Mason Gross hosts Q&A session with Jonas Blue

<p>Last Wednesday, Music Technology at Mason Gross hosted a Q&A event with Jonas Blue, a musician who has collaborated with Ellie Goulding, Disclosure and Zedd. The event took place on campus in the recording studio of Mortensen Hall.</p>

Last Wednesday, Music Technology at Mason Gross hosted a Q&A event with Jonas Blue, a musician who has collaborated with Ellie Goulding, Disclosure and Zedd. The event took place on campus in the recording studio of Mortensen Hall.

London-based musician Jonas Blue visited Rutgers students this past Wednesday at Mortensen Hall. The event, hosted by Music Technology at Mason Gross, featured a Q&A session along with a meet and greet.

The electronic dance producer, DJ and songwriter caught the industry’s attention with his reimagined version of Tracy Chapman's 1988 hit "Fast Car," and has since paired with artists like Galantis, Zedd, Ellie Goulding, Disclosure and more, according to the event’s page.

Blue had been in the United States for a week prior to the event, said Danielle Paxton, a college marketing representative for Universal Music Group. Blue's team reached out to Paxton's team while he was in the New Brunswick area looking to schedule an event at Rutgers.

As a marketing representative, Paxton promotes artists who perform at the University and deals with distributing marketing tools, concert coverage and providing music labels with tour recaps, she said. Q&A’s like Blue's are some of the tasks she handles at the University.

“The turnout was great, we had about 20-25 people in the recording studio in Mortensen Hall at Mason Gross School of the Arts. Due to the space restrictions in there, it was the perfect amount of people for the small space,” she said.

Once the event began, Steve Kemper, a professor in the Music Department of Mason Gross, prepared a set of questions for Blue, Paxton said. From there, students were free to ask their own questions and meet with Blue after the event.

The event was scheduled for 12:30 p.m. in order to work around Blue's schedule, she said. Coming from New York and leaving for Philadelphia right after the event only left the artist a small window in which he was able to meet and speak with students.

“The event was very small, which gave a very intimate and personal vibe,” Paxton said. 

Blue shared raw details about his personal life that resonated with students, she said. He spoke with music students and aspiring DJs about the drive and passion required of a successful musician.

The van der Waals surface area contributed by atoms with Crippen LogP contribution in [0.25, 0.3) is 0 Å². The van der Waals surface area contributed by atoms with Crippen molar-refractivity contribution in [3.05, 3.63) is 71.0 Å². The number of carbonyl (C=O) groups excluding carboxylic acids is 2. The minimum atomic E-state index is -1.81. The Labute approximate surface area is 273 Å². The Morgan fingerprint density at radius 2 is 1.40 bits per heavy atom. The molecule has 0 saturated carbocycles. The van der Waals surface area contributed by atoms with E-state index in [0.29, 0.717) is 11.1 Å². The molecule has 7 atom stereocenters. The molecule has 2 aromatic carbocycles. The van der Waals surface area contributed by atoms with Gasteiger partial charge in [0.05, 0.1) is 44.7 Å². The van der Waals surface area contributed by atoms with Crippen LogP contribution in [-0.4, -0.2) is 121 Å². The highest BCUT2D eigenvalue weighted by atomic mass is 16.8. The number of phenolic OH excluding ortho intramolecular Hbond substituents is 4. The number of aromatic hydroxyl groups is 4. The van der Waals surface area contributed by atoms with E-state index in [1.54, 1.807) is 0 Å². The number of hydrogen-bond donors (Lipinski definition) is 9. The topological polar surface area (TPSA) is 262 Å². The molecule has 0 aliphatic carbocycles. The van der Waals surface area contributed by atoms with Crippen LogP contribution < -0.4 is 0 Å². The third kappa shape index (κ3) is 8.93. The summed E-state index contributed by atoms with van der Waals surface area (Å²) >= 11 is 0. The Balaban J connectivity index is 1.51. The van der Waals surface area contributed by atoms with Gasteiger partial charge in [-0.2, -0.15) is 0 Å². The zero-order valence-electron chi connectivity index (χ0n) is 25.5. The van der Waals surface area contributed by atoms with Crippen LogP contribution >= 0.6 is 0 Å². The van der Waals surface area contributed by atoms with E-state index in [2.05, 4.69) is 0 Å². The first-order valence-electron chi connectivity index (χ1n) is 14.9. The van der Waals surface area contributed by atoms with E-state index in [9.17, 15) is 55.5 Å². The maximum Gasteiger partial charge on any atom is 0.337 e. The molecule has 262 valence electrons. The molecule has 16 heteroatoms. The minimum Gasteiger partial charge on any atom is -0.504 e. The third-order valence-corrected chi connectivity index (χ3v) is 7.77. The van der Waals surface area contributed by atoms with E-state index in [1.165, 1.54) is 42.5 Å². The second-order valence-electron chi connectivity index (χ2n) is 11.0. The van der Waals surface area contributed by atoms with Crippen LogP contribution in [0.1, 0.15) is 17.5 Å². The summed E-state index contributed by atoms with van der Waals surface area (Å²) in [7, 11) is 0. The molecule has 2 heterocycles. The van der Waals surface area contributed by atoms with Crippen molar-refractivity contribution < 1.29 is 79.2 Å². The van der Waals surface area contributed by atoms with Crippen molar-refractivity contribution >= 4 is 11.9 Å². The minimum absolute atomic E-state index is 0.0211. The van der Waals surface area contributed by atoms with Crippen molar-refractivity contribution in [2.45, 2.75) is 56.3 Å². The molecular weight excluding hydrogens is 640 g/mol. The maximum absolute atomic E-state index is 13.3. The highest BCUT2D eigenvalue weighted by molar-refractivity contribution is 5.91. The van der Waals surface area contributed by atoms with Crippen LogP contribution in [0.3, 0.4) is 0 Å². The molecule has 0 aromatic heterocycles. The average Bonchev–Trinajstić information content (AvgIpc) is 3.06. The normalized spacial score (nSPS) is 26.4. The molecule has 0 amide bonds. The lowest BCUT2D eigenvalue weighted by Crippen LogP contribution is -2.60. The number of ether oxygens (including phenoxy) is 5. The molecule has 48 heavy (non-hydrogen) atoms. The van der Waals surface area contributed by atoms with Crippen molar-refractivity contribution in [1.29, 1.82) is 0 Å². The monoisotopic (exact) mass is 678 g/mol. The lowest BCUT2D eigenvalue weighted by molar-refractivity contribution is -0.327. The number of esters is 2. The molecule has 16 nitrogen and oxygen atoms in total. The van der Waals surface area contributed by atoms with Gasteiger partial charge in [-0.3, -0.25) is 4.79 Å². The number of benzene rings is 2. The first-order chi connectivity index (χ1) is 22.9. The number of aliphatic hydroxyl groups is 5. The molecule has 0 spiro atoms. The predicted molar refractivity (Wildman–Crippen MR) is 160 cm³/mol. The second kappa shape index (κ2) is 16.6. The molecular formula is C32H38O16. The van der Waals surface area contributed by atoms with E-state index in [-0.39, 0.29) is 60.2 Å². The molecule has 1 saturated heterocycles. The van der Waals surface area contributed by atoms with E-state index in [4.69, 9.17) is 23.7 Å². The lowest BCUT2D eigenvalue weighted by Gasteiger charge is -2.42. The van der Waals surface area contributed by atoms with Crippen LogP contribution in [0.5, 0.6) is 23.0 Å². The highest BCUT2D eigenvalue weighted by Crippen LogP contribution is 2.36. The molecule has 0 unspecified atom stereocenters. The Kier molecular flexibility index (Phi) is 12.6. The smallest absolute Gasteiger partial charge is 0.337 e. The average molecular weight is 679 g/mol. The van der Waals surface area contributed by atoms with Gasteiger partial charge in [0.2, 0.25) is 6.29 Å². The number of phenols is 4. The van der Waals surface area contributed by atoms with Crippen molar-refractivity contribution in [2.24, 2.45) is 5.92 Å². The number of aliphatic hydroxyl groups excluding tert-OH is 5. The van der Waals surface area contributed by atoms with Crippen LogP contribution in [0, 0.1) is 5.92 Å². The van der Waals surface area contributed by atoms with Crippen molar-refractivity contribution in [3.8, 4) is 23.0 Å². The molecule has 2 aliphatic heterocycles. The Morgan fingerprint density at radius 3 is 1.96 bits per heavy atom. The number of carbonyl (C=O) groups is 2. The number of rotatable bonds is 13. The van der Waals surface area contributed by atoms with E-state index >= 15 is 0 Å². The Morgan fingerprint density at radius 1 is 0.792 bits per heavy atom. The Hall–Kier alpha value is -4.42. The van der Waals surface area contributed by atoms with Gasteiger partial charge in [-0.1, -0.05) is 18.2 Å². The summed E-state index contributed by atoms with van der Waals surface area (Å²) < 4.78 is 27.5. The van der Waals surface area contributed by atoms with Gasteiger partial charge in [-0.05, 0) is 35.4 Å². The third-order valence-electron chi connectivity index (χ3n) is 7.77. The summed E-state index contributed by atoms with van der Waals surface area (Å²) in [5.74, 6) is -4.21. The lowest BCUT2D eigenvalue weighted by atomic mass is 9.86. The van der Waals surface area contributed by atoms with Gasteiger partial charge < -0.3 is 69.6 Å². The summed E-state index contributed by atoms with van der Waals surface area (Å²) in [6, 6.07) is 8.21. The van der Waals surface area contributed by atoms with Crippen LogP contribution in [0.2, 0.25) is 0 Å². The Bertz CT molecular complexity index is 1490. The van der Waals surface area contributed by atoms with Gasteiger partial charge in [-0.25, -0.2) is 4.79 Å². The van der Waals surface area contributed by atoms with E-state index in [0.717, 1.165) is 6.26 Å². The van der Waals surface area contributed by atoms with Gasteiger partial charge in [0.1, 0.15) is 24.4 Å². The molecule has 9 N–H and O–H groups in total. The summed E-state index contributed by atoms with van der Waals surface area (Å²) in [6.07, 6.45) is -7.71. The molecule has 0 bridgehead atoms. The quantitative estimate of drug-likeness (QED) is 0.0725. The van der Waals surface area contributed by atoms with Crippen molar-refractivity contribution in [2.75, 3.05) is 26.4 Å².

“He has a very driven personality, and the way he talks about his music shows his passion for what he does,” Paxton said. “After the event ended I talked with the students who attended, they appreciated the feedback they got from Jonas Blue and felt inspired.”

Blue gave personal insight for students looking to step into the music industry, she said. Music has always been a huge factor for him as he learned to play the flute before progressing into other instruments.

“He believes melody is the most important thing when it comes to music creation,” she said. “Not only is he a DJ, but he is a producer and a songwriter. Jonas Blue has an immense passion for what he does and I believe he is only going to become more and more successful over the next few months.”

The event made it easy to see and hear Blue and kept the audience close for a personal vibe, said Josh Friedman, a Mason Gross School of the Arts first-year student. He first saw flyers for Blue while walking around campus and heard about the event through his music technology teacher.

Friedman had not heard Blue's name before but recognized some of his song like "Perfect Strangers," he said. During the Q&A, Blue talked mainly about his life as a musician and answered questions anywhere from the kind of gear he uses to his personal favorite song.

Students should keep an eye out for these activities, Friedman said. Events like this happen once in a lifetime — those who could not make it to this one should make sure to look for another one, as Mason Gross has some great acts for people to see.

“I think events like this allow students like myself who are interested in music technology to have a better understanding of what it takes to be successful,” he said. “The ability to have such a popular figure answer questions is a rare insight. This type of event is also great for fans of his as it allows for such a close connections.”

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